A near-universal belief exists that we must fight to end bullying, protect our young people on the internet and stand firm together to address mental-health issues in the community.

Over the past several weeks, I've been blessed to engage in dozens of meaningful conversations with parents regarding their fears, concerns and suggestions about keeping the young people in our community safe.

To help do that, the Hilliard City School District is in the hiring process for a new position: director of student well-being.

Historically, mental health and students' well-being have been part of the responsibilities for the director of student services. This has served our students and families well for years.

But with the proliferation of student needs in both special education and mental health, this new position is necessary. The new director also will be responsible for responding to incidents of bullying, working with state and local officials to address the growing opioid crisis, overseeing district guidance counselors and coordinating our partnership with Syntero Northwest Counseling Services.

One of the most important aspects in making changes happen is stepping up and finding a collective voice to make a difference. A focus on culture, the skills we teach students through our partnership with the Focus 3 organization and our commitment to educating "the whole child" all are parts of a larger process.

There is no single solution or easy path to improving well-being for all students.

The schools alone can't address these issues. Every decision has an antecedent and every solution is a work in progress. Real progress – facilitating meaningful change – is going to take all of us working together as partners to change the current narrative.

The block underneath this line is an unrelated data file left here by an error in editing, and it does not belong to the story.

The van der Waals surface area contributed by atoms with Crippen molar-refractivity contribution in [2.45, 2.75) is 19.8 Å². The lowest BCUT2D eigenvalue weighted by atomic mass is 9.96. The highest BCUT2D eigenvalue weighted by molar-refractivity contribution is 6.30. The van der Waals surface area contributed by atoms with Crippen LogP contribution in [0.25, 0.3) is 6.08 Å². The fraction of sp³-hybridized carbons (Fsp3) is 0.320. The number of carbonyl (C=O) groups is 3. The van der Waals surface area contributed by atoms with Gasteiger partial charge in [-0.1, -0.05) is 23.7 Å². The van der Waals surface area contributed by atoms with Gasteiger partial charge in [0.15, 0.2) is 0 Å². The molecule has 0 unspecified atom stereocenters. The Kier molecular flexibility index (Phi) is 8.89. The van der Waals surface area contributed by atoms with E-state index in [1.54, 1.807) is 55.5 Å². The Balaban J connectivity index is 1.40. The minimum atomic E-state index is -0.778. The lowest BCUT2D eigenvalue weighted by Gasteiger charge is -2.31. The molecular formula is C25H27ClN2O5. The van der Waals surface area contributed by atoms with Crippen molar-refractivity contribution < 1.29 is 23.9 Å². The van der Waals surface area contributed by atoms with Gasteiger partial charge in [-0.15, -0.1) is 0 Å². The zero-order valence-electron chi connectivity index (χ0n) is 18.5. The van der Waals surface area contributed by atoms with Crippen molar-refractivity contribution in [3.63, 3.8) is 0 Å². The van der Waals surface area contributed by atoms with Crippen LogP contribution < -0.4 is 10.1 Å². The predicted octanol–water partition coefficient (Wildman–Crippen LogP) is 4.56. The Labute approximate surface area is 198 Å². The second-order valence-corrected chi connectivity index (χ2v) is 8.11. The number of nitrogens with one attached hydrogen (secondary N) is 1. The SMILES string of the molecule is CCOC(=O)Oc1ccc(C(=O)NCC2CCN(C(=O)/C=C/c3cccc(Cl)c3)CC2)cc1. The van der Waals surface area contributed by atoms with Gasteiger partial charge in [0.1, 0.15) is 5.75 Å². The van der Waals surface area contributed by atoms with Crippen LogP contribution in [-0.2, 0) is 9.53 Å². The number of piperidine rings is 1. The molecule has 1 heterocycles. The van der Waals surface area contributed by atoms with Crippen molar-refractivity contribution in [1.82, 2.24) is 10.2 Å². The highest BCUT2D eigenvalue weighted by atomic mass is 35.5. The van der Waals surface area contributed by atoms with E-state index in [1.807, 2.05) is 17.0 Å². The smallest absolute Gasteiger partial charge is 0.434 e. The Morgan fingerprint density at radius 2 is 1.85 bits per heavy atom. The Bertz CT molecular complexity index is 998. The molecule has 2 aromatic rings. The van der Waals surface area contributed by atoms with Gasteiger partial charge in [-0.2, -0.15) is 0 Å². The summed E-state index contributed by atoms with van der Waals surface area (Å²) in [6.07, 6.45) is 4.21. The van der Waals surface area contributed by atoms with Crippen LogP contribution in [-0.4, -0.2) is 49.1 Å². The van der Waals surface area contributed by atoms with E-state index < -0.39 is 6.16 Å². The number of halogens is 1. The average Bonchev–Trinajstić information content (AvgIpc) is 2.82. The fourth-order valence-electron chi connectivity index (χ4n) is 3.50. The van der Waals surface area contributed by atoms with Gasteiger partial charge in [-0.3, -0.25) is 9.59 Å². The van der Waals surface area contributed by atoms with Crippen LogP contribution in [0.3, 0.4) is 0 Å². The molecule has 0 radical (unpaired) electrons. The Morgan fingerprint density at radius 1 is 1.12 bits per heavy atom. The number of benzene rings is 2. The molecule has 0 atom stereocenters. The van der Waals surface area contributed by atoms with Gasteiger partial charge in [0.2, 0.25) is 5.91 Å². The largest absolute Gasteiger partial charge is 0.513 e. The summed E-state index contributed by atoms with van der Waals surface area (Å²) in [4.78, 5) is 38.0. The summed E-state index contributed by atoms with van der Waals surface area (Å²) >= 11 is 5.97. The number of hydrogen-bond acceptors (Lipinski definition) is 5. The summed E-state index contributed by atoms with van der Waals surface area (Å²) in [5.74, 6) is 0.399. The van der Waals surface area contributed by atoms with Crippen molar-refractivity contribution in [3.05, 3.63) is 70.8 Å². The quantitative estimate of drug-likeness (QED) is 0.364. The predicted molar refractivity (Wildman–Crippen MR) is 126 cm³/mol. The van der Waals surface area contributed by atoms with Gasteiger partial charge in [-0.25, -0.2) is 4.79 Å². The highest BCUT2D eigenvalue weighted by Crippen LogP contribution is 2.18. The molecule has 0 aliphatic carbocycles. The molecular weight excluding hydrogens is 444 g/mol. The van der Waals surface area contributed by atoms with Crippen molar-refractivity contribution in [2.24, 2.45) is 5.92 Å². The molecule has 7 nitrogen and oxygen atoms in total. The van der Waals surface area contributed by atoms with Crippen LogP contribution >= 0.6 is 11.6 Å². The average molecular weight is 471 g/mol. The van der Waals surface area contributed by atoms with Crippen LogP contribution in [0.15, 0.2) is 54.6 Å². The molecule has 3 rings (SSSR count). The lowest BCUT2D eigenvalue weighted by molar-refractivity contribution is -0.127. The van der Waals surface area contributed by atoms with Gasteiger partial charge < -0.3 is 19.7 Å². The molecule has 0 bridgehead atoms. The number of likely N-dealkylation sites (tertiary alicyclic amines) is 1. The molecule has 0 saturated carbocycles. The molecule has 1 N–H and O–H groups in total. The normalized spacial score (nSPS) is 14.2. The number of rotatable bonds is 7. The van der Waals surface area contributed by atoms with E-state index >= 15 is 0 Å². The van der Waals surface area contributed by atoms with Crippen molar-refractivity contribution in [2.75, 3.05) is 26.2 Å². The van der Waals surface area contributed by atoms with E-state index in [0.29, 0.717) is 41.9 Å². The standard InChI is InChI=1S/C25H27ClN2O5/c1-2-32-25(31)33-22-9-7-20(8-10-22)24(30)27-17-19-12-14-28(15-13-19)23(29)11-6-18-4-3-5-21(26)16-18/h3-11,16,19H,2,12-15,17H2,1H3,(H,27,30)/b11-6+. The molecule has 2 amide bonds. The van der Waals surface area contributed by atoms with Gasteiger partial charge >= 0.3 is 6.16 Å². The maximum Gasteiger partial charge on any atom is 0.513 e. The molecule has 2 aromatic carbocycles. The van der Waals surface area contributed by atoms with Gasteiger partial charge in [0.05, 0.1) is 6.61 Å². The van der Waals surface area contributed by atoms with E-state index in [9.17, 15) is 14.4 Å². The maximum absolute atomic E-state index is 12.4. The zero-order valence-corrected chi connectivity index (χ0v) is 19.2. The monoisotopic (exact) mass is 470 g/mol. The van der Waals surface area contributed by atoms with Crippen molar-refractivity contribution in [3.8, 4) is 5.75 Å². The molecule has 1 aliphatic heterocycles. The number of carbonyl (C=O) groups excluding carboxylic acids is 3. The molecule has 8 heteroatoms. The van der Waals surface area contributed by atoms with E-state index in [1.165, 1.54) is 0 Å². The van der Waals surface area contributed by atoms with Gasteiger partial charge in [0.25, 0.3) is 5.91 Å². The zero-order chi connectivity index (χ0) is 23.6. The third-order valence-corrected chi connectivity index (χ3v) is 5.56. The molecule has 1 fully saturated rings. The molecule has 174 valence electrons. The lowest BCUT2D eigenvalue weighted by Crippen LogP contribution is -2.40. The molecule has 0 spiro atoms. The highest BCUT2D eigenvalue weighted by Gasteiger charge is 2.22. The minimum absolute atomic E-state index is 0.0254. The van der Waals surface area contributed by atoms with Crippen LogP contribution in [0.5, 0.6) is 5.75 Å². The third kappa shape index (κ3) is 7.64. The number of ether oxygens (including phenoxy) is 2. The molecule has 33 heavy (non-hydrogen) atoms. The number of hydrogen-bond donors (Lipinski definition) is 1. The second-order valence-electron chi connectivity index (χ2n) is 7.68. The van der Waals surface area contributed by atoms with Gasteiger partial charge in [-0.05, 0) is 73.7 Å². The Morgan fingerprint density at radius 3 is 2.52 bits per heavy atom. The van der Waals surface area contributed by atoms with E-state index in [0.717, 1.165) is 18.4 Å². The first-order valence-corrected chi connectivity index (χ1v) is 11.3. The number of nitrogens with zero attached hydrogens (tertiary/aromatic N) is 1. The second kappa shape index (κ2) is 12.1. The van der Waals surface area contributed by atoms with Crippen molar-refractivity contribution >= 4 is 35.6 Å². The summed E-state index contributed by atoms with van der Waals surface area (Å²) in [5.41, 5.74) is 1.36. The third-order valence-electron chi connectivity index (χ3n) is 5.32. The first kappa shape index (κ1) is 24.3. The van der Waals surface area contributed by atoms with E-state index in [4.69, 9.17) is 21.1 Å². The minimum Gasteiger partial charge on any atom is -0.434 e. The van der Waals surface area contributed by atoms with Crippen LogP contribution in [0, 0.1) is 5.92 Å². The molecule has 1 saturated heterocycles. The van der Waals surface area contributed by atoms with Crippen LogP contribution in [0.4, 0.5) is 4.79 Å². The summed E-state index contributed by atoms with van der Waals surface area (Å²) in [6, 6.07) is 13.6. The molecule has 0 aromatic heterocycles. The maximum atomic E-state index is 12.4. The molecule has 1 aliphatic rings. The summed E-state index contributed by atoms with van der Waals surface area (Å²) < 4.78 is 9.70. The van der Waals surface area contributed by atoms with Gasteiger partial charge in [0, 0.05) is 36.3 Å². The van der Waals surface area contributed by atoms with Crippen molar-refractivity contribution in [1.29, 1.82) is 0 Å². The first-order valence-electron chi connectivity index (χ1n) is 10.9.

I often talk with parents who are reluctant to speak up about bullying for fear of retribution.. This only contributes to the problem; it perpetuates the cycle of bullying.

If you know, you must speak up. To change our schools community for the better, don't be held hostage by fear – find the courage to say something when you see or hear something.

I can assure you, there will be no retribution for sharing factual information with district officials.

However, if you don't know for certain or merely are sharing hearsay and gossip, please stop; you only will contribute to the cycle of bullying.

We are all working together to keep our children safe, to step up and be the change we want in our community and to prepare these young people to be the leaders of tomorrow.

Furthermore, let's commit to model kindness as adults.

We all are role models for the children in our lives. Children always are watching; they emulate our actions.

The best way to stop childhood bullying is for adults to model kindness and act with empathy. Children watch adults call each other names, read vitriolic social-media posts, hear hate in our voices.

Our country's de facto motto has been "E pluribus unum," a Latin phrase translated as "Out of many, one." We are a diverse community of many, but we are one Hilliard. We have many opinions and political beliefs, but we are one community.

Our society was built on basic freedoms; our Founding Fathers debated, compromised and built consensus.

Healthy debate and civil discourse is in our DNA. We must respect the right that others might hold other opinions and beliefs without attacking the individual.

We must model kindness, compassion and understanding. It is our obligation to seek to understand the opinions of others, to challenge with kindness and skill and to model empathetic, compassionate behavior for the next generation.

It takes courage to make the change we want to see in our community. It isn't going to be easy, it isn't going to be politically correct and no one is going to win on every issue.

But this isn't about winning; this is about doing what's best for our young people. Facilitating change requires courage; let each of us step up to do our part.

Hilliard City Schools Superintendent John Marschhausen writes the Hilliard Schools Connection guest column for the ThisWeek Hilliard Northwest News.